Steven Heller | Essays

The D Word: Print Ready

During the 1910s and 1920s, in Zurich, Berlin, Paris, New York, and throughout Eastern Europe, a loose network of small, artistically subversive, independent magazines reported on the hijinks and published manifestos of radical artists, schools, and movements. Aimed at the art world, dozens of short-lived journals—some of them notable—were written and “designed” by artists. Four in particular were significant for their editor: two issues of The Blind Man and one of Rongwrong were helmed by the French émigrés Marcel Duchamp and Henri-Pierre Roché, in New York, in 1917, and one issue of New York Dada was also edited by Duchamp alongside Man Ray. 

The Blind Man ceased publication after Roché lost an absurd bet with artist Francis Picabia (who published the longer-running 391 magazine). Picabia and Roché played a chess game to decide who would continue publishing his respective magazine. Picabia was the victor: Roché and Duchamp discontinued The Blind Man as an act of Dada. 


The Blind Man and Rongwrong had amateurish interiors bound between fairly dull black-and-white covers. Convention dictated that the artists themselves could indicate layout preferences, but they were at the mercy of the printer for the actual composition. Professional page layout was neither goal nor virtue.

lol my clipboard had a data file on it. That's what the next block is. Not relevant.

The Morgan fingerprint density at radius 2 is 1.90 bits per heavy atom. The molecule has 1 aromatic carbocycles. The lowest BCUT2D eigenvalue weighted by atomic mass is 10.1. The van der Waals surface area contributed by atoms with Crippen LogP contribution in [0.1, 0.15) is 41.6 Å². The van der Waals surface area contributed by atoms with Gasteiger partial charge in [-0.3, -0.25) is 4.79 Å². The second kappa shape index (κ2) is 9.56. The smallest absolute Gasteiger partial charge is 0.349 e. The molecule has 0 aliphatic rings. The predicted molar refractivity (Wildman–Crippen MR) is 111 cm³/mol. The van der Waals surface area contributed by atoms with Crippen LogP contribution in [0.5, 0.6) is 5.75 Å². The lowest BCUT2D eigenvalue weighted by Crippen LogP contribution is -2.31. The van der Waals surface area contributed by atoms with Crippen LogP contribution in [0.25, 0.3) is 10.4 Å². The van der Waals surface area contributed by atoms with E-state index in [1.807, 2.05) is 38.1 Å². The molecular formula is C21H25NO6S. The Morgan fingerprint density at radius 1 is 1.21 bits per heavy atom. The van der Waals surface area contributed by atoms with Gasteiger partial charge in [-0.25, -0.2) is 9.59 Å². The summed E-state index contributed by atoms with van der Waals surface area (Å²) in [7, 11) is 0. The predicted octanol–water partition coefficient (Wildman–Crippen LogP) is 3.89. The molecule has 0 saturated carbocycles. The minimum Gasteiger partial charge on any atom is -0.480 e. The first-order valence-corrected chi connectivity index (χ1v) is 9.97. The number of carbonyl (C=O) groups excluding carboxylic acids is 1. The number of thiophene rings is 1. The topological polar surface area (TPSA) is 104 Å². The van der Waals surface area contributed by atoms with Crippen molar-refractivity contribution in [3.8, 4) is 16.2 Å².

The first issue of The Blind Man was published in April 1917. The second (P.B.T. The Blind Man), in May of the same year, included an article titled “The Richard Mutt Case,” a protest over the unceremonious rejection of R. Mutt's (that is, Duchamp’s) Fountain (his readymade urinal) from that year’s Society of Independent Artists exhibition (and photographed by Edward Stieglitz). 



Following The Blind Man’s demise, Duchamp launched Rongwrong (in May 1917), which he edited with Roché and Beatrice Wood. Duchamp intended the title of the magazine to be Wrongwrong, but a printing error resulted in Rongwrong. The mistake appealed to Duchamp's interest in serendipity, consistent with his advocacy of readymades. Layout for both magazines also had a ready-made aesthetic, insofar as Duchamp accepted what the printer provided.


New York Dada was more visually ambitious, and deliberately primitive compared to mainstream journals. Each page in this new four-page journal was a distinct typographic and visual experience that appeared to mix art and advertising techniques into a mélange of eccentricity. The cover was a masterpiece of contorted typesetting—a page stuffed with hundreds rows of the typewritten words “New York Dada April 1921” cascading in red upside down and framing a bottle of Belle Hélène perfume. Inside, the layouts were typically skewed, though not any more raucous than other journals. Tristan Tzara’s own testament to (and authorization of) New York Dada, titled “Eye-Cover, Art-Cover, Corset-Cover Authorization,” appears in blue ink on the second page and is laid out rather unexceptionally. This first and only issue, printed on glossy paper, also included photography by Man Ray, poetry by artist Marsden Hartley and German avant-garde performance artist Baroness Elsa von Freytag-Loringhoven, and a cartoon by Rube Goldberg. 

Comments [1]

Great written.
Taposy Rabeya

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